HBO’s ‘The Last of Us’ Faithfully Adapts the Beloved PlayStation Game

HBO | Sony

In recent years, video game adaptations have really stepped things up. There was a point in time when the term “video game adaptation” was met with open scorn from gamers and moviegoers alike. Now, with films like Detective Pikachu and Sonic the Hedgehog showing mass markets that movies based on games can be good, there seems to be a sea change taking place.

Case in point: the recent HBO adaptation of the hit PlayStation game The Last of Us has roundly impressed the pants off of everyone from professional critics to the average TV viewer. The series takes everything that made the game great and expertly brings it to the small screen of prestige TV.

Killer Production

The Last of Us has an HBO-sized budget and some real all-star talent at the helm. It’s immediately clear from the first episode that this is a show that was made with love, care, and attention to detail. The cold open starts in 2003 and establishes the time period subtly, with background elements like a framed photo of George W. Bush and the presence of DVD players instead of streaming devices.

The sets, costumes, and shot compositions all speak to a critical eye from the crew. It all meshes together to create a visually-arresting show that manages to look like its source material without feeling like a rehash of locations you’ve already seen.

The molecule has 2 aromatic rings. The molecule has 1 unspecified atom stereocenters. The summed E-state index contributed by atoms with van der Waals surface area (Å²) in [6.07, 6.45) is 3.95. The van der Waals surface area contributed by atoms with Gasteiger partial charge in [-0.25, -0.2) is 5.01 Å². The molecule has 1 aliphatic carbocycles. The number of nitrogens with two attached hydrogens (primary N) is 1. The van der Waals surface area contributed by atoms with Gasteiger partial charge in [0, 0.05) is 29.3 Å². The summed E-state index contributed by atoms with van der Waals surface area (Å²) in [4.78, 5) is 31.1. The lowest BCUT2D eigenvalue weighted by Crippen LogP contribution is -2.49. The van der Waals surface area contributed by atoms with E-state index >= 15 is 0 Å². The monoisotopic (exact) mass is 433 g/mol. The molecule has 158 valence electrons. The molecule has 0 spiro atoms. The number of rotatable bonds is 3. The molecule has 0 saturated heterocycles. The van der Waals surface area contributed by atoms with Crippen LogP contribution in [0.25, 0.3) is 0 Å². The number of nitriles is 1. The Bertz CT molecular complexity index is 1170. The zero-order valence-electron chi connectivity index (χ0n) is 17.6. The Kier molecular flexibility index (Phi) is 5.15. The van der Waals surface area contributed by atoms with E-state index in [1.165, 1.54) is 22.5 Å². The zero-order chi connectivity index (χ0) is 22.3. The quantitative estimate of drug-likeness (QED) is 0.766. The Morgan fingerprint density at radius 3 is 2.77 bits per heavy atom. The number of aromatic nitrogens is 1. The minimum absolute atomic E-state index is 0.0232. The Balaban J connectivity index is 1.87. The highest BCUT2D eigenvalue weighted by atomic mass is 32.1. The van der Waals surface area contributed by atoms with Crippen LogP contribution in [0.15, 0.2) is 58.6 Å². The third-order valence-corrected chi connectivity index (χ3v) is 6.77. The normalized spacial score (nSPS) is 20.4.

Top-Notch Acting

The show’s stars bring their A-game, as well. Pedro Pascal steals the show as Joel, the gruff survivor who is tasked with bringing a young girl named Ellie across the country. Joel has been through the wringer and lived a tough life, having once lost his daughter Sarah in the confusion of Outbreak Day.

Opposite Pascal is Bella Ramsey, who plays plucky young survivor Ellie. Ellie is somehow immune to the fungal disease that has overwhelmed humanity and created legions of zombie-like “infected”. Ellie doesn’t want to be a hero, she wants to be a 14-year-old girl, but the circumstances that she finds herself in don’t leave much room for her own desires to take center stage.

Bottom Line

The Last of Us isn’t the first great video game adaptation to hit the scene, but it’s certainly the latest in an encouraging line of excellent new additions to the genre. It’s a genuinely entertaining and gripping show that manages to both enhance and stand alongside its source material as a proud member of a new generation of video game adaptations that manages to be awesome where so many other shows and movies have failed.